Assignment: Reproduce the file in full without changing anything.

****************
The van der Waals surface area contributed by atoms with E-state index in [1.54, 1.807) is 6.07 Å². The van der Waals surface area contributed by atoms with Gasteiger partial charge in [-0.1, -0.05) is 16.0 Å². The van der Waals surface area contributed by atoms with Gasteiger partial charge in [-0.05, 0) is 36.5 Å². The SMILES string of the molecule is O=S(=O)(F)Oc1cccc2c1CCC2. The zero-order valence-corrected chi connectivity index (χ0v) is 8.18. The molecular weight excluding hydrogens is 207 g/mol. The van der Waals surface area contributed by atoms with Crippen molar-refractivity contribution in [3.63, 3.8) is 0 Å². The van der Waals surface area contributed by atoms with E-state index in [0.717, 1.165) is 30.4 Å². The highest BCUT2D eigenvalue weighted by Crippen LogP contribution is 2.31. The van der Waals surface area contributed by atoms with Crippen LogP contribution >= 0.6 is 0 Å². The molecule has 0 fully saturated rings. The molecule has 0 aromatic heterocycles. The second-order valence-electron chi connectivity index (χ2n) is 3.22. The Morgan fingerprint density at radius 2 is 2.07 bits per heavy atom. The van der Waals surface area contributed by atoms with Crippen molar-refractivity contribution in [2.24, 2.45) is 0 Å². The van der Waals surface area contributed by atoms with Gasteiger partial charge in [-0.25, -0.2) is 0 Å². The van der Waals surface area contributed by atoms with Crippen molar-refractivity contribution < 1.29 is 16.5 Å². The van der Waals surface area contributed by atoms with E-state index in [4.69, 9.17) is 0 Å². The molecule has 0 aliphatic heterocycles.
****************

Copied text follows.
The van der Waals surface area contributed by atoms with E-state index in [1.54, 1.807) is 6.07 Å². The van der Waals surface area contributed by atoms with Gasteiger partial charge in [-0.1, -0.05) is 16.0 Å². The van der Waals surface area contributed by atoms with Gasteiger partial charge in [-0.05, 0) is 36.5 Å². The SMILES string of the molecule is O=S(=O)(F)Oc1cccc2c1CCC2. The zero-order valence-corrected chi connectivity index (χ0v) is 8.18. The molecular weight excluding hydrogens is 207 g/mol. The van der Waals surface area contributed by atoms with Crippen molar-refractivity contribution in [3.63, 3.8) is 0 Å². The van der Waals surface area contributed by atoms with E-state index in [0.717, 1.165) is 30.4 Å². The highest BCUT2D eigenvalue weighted by Crippen LogP contribution is 2.31. The van der Waals surface area contributed by atoms with Crippen LogP contribution >= 0.6 is 0 Å². The molecule has 0 fully saturated rings. The molecule has 0 aromatic heterocycles. The second-order valence-electron chi connectivity index (χ2n) is 3.22. The Morgan fingerprint density at radius 2 is 2.07 bits per heavy atom. The van der Waals surface area contributed by atoms with Crippen molar-refractivity contribution in [2.24, 2.45) is 0 Å². The van der Waals surface area contributed by atoms with Gasteiger partial charge in [-0.25, -0.2) is 0 Å². The van der Waals surface area contributed by atoms with Crippen molar-refractivity contribution < 1.29 is 16.5 Å². The van der Waals surface area contributed by atoms with E-state index in [4.69, 9.17) is 0 Å². The molecule has 0 aliphatic heterocycles.